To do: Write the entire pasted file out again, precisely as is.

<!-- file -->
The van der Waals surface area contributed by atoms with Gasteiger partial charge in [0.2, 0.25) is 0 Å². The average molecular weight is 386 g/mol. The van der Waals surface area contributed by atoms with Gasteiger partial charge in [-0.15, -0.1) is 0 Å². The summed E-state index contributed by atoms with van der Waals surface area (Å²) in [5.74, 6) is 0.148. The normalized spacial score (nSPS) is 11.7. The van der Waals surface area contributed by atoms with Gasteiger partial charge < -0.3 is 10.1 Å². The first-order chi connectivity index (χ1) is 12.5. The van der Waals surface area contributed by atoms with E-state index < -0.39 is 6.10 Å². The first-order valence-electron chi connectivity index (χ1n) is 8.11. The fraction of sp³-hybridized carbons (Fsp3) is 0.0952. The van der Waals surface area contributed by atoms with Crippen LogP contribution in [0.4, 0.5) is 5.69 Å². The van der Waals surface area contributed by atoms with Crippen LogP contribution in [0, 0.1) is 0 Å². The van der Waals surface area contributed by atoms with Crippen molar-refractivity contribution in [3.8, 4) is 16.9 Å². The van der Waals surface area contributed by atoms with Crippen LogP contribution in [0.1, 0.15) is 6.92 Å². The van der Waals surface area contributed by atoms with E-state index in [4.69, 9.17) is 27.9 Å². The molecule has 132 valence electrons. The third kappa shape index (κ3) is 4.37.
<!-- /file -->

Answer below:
The van der Waals surface area contributed by atoms with Gasteiger partial charge in [0.2, 0.25) is 0 Å². The average molecular weight is 386 g/mol. The van der Waals surface area contributed by atoms with Gasteiger partial charge in [-0.15, -0.1) is 0 Å². The summed E-state index contributed by atoms with van der Waals surface area (Å²) in [5.74, 6) is 0.148. The normalized spacial score (nSPS) is 11.7. The van der Waals surface area contributed by atoms with Gasteiger partial charge < -0.3 is 10.1 Å². The first-order chi connectivity index (χ1) is 12.5. The van der Waals surface area contributed by atoms with E-state index < -0.39 is 6.10 Å². The first-order valence-electron chi connectivity index (χ1n) is 8.11. The fraction of sp³-hybridized carbons (Fsp3) is 0.0952. The van der Waals surface area contributed by atoms with Crippen LogP contribution in [0.4, 0.5) is 5.69 Å². The van der Waals surface area contributed by atoms with Crippen LogP contribution in [0, 0.1) is 0 Å². The van der Waals surface area contributed by atoms with Crippen molar-refractivity contribution in [3.8, 4) is 16.9 Å². The van der Waals surface area contributed by atoms with Crippen LogP contribution in [0.1, 0.15) is 6.92 Å². The van der Waals surface area contributed by atoms with E-state index in [4.69, 9.17) is 27.9 Å². The molecule has 132 valence electrons. The third kappa shape index (κ3) is 4.37.